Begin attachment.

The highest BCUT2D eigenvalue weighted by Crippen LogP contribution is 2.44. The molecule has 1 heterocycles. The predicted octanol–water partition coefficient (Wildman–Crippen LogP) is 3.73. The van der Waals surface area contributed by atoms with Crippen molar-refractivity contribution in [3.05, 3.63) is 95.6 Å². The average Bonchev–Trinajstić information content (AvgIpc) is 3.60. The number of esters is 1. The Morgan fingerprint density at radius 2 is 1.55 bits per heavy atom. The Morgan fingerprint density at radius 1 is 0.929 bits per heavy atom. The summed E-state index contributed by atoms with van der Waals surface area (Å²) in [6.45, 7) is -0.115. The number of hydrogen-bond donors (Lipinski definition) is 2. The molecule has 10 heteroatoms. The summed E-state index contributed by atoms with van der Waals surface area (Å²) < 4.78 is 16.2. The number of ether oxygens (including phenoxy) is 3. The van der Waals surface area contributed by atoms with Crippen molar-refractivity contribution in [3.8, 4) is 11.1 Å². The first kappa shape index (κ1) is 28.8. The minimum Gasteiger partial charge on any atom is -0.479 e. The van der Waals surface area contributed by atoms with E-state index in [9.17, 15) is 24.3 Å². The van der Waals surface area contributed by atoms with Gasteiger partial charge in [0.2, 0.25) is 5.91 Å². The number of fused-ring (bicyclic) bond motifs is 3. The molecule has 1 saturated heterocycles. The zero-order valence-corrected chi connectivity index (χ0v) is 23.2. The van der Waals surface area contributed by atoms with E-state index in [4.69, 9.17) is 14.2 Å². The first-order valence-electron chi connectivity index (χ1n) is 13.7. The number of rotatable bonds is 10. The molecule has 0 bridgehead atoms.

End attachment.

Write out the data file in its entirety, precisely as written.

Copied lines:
The highest BCUT2D eigenvalue weighted by Crippen LogP contribution is 2.44. The molecule has 1 heterocycles. The predicted octanol–water partition coefficient (Wildman–Crippen LogP) is 3.73. The van der Waals surface area contributed by atoms with Crippen molar-refractivity contribution in [3.05, 3.63) is 95.6 Å². The average Bonchev–Trinajstić information content (AvgIpc) is 3.60. The number of esters is 1. The Morgan fingerprint density at radius 2 is 1.55 bits per heavy atom. The Morgan fingerprint density at radius 1 is 0.929 bits per heavy atom. The summed E-state index contributed by atoms with van der Waals surface area (Å²) in [6.45, 7) is -0.115. The number of hydrogen-bond donors (Lipinski definition) is 2. The molecule has 10 heteroatoms. The summed E-state index contributed by atoms with van der Waals surface area (Å²) < 4.78 is 16.2. The number of ether oxygens (including phenoxy) is 3. The van der Waals surface area contributed by atoms with Crippen molar-refractivity contribution in [3.8, 4) is 11.1 Å². The first kappa shape index (κ1) is 28.8. The minimum Gasteiger partial charge on any atom is -0.479 e. The van der Waals surface area contributed by atoms with E-state index in [9.17, 15) is 24.3 Å². The van der Waals surface area contributed by atoms with Gasteiger partial charge in [0.2, 0.25) is 5.91 Å². The number of fused-ring (bicyclic) bond motifs is 3. The molecule has 1 saturated heterocycles. The zero-order valence-corrected chi connectivity index (χ0v) is 23.2. The van der Waals surface area contributed by atoms with E-state index in [4.69, 9.17) is 14.2 Å². The first-order valence-electron chi connectivity index (χ1n) is 13.7. The number of rotatable bonds is 10. The molecule has 0 bridgehead atoms.